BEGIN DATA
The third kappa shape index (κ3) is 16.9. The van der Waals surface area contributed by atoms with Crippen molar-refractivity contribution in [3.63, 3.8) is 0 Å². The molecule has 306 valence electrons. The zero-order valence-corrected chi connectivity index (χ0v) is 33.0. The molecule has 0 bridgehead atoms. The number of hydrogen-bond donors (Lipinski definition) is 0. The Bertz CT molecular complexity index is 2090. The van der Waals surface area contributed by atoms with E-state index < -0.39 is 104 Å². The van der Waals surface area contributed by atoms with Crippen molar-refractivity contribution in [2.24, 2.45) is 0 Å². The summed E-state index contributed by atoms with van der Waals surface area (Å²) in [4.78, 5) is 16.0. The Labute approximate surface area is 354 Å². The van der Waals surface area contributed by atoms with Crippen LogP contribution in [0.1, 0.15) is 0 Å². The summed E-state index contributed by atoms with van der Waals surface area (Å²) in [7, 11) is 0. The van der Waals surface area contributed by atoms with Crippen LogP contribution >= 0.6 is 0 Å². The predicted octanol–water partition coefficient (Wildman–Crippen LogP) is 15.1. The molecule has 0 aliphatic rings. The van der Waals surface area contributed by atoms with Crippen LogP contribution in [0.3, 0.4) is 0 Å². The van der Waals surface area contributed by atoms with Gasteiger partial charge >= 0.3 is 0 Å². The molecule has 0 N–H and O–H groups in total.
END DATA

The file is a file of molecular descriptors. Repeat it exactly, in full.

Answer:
The third kappa shape index (κ3) is 16.9. The van der Waals surface area contributed by atoms with Crippen molar-refractivity contribution in [3.63, 3.8) is 0 Å². The molecule has 306 valence electrons. The zero-order valence-corrected chi connectivity index (χ0v) is 33.0. The molecule has 0 bridgehead atoms. The number of hydrogen-bond donors (Lipinski definition) is 0. The Bertz CT molecular complexity index is 2090. The van der Waals surface area contributed by atoms with E-state index < -0.39 is 104 Å². The van der Waals surface area contributed by atoms with Crippen molar-refractivity contribution in [2.24, 2.45) is 0 Å². The summed E-state index contributed by atoms with van der Waals surface area (Å²) in [4.78, 5) is 16.0. The Labute approximate surface area is 354 Å². The van der Waals surface area contributed by atoms with Crippen LogP contribution in [0.1, 0.15) is 0 Å². The summed E-state index contributed by atoms with van der Waals surface area (Å²) in [7, 11) is 0. The van der Waals surface area contributed by atoms with Crippen LogP contribution >= 0.6 is 0 Å². The predicted octanol–water partition coefficient (Wildman–Crippen LogP) is 15.1. The molecule has 0 aliphatic rings. The van der Waals surface area contributed by atoms with Crippen LogP contribution in [0.3, 0.4) is 0 Å². The van der Waals surface area contributed by atoms with Gasteiger partial charge >= 0.3 is 0 Å². The molecule has 0 N–H and O–H groups in total.